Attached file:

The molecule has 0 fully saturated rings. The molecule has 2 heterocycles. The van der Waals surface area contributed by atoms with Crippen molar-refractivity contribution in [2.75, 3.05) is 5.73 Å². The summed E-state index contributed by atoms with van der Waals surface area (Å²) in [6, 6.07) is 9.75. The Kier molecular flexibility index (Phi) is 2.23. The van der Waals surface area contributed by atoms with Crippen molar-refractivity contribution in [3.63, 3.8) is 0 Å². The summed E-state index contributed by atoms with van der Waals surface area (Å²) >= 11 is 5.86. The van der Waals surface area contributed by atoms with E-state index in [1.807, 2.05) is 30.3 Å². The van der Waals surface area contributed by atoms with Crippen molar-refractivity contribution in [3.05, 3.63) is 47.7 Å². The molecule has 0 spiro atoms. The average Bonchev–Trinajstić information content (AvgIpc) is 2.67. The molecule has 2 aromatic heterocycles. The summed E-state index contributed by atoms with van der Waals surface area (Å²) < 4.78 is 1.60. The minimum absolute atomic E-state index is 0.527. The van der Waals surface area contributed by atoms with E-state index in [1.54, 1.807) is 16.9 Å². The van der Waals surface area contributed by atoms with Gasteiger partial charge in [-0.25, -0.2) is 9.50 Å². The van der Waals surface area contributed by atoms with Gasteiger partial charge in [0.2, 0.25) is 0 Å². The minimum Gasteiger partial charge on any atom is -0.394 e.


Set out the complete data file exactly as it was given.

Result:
The molecule has 0 fully saturated rings. The molecule has 2 heterocycles. The van der Waals surface area contributed by atoms with Crippen molar-refractivity contribution in [2.75, 3.05) is 5.73 Å². The summed E-state index contributed by atoms with van der Waals surface area (Å²) in [6, 6.07) is 9.75. The Kier molecular flexibility index (Phi) is 2.23. The van der Waals surface area contributed by atoms with Crippen molar-refractivity contribution in [3.63, 3.8) is 0 Å². The summed E-state index contributed by atoms with van der Waals surface area (Å²) >= 11 is 5.86. The van der Waals surface area contributed by atoms with E-state index in [1.807, 2.05) is 30.3 Å². The van der Waals surface area contributed by atoms with Crippen molar-refractivity contribution in [3.05, 3.63) is 47.7 Å². The molecule has 0 spiro atoms. The average Bonchev–Trinajstić information content (AvgIpc) is 2.67. The molecule has 2 aromatic heterocycles. The summed E-state index contributed by atoms with van der Waals surface area (Å²) < 4.78 is 1.60. The minimum absolute atomic E-state index is 0.527. The van der Waals surface area contributed by atoms with E-state index in [1.54, 1.807) is 16.9 Å². The van der Waals surface area contributed by atoms with Gasteiger partial charge in [-0.25, -0.2) is 9.50 Å². The van der Waals surface area contributed by atoms with Gasteiger partial charge in [0.2, 0.25) is 0 Å². The minimum Gasteiger partial charge on any atom is -0.394 e.